Friday, December 16, 2011

DRock's Tribute to The Batman

Hello folks, D-Rock here! It's been a while, I know, and although none of you out there are reading this anymore, I thought I'd post something anyway. (I don't have my own blog, and I have a secret, sexual desire to see the Sports Quiz Radio Blog have success -- seriously, I 'jerk it' to the idea . . . or do I? Either way, I've had Dutch potatoes on the brain since algebra times.) Anyway --
We, as lovers of pop-culture, find ourselves at the upcoming close of something near and dear to my heart, and maybe yours as well -- Chris Nolan's 'Dark Knight' Trilogy. (I would say Batman, but I prefer him to be known by the aforementioned.) I've seen both the Prologue and the first full length trailer for 'The Dark Knight Rises', via the wondrous bootleg world that is the 'inter-webs.' I don't like to get emotional, especially on the something as 'emotion-less' as the Sports Quiz diaries, but I must say that a journey; a film series that has been with me for the better part of my adult-life, is now drawing to it's close. I can't deny it, nor would I want to. Sad as it is, I must respect that a 'story' has touched me so deeply, as all good stories do for us, and that they all must end. . . .
I believed in Batman when I was 3-years-old. I drew pictures of him; my mother put them up on our refrigerator. They were, as all kids' drawing are, hokey, circular-faced, and sausage-fingered. But even from those early, Adam West-inspired days, I knew that Batman stood for something more than most of our comic book heroes do (Spiderman and Supe excluded.) I felt something when it came to the 'idea' of what Batman is! Even in those days of Adam West re-runs, there was something about the character that struck a nerve in my 3-year-old heart, and maybe, even then, I knew what darkness was . . . .
Then, something magical happened. I saw a preview on our old TV for 'Batman'. Michael Keaton was The Batman; Jack Nicholson was The Joker. I was five. I constantly asked my mom if we could go see it in the theater. She always responded with "no." She thought it'd appeared to be "too dark for kids." She was partially right, but mostly wrong: my first memory of buying a VHS tape was in Hills Department Store, when my dad bought my brother and I the VHS of 'Batman'. We obsessed over that tape. We watched it every night. We bought the 'Batman' role-play sets, and chased each other around the living room, pretending that we lived in that world, where the Bat was the Hero.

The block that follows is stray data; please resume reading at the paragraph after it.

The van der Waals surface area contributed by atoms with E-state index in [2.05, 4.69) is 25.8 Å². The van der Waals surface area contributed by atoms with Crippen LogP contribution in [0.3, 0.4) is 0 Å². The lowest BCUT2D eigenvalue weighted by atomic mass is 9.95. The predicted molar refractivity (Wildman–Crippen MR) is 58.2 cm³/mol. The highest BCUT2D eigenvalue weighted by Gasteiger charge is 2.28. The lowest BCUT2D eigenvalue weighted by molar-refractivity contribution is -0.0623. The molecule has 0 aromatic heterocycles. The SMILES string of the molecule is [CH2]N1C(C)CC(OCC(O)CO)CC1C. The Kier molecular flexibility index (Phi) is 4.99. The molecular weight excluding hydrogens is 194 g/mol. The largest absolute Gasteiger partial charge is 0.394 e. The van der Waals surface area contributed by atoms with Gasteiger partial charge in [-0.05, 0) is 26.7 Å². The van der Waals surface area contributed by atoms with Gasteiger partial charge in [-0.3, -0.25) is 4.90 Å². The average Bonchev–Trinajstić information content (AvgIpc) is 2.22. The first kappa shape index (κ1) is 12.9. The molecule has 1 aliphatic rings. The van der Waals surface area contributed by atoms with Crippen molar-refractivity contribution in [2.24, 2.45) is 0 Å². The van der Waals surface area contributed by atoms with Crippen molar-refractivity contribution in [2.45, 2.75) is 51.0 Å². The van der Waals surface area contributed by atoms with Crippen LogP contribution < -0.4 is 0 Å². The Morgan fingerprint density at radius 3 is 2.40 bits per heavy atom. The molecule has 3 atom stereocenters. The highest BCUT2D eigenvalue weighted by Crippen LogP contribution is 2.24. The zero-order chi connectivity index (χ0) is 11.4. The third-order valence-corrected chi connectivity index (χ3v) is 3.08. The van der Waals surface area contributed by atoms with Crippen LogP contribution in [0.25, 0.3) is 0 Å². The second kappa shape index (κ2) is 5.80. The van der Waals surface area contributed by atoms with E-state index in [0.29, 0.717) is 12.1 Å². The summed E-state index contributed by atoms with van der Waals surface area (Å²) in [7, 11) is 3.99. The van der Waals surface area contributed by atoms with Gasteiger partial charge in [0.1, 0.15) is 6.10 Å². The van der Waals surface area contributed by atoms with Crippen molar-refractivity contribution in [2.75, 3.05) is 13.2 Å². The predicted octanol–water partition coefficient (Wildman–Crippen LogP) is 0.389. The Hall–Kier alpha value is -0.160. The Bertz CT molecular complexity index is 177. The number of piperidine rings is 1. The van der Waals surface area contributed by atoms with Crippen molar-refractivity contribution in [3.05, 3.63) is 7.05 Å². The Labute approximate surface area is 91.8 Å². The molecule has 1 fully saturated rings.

I 'got' it. I got what Batman was: He was a brooding hero who saved the oppressed. He overcame his own nightmare, utilized it, and dealt his own suffering out to those who inflicted pain upon others who were oppressed. The Bat, The Darkness . . . the Monster who taps into the nightmares of those who are afraid. I loved that. I still love it. Fear Fighting Fear -- that's The Batman.
No hero comes without their own flaws, and no hero comes without their own dark story; that's why The Batman intrigued me so much, I think, as a kid. I must've known that; respected it. Pain is paramount in the decisions we make. Pain shapes our life-decisions; cursing us! It's 50/50 when you're flawed. You can go one way as easily as you go the other, as some of you may know. Batman chose the right way -- he sacrificed himself for the well being of others because he 'could.' On one hand, he did it for himself, ('to avenge his parents' death'), but ultimately, his story becomes much more than that. He did it because he was ultimately decent; he did it because he's fucked up, and never stopped being that child on Crime Alley, kneeling before his dead parents. He does it because he's screwed up, and the only way to fight the nightmare, is to BECOME the nightmare . . .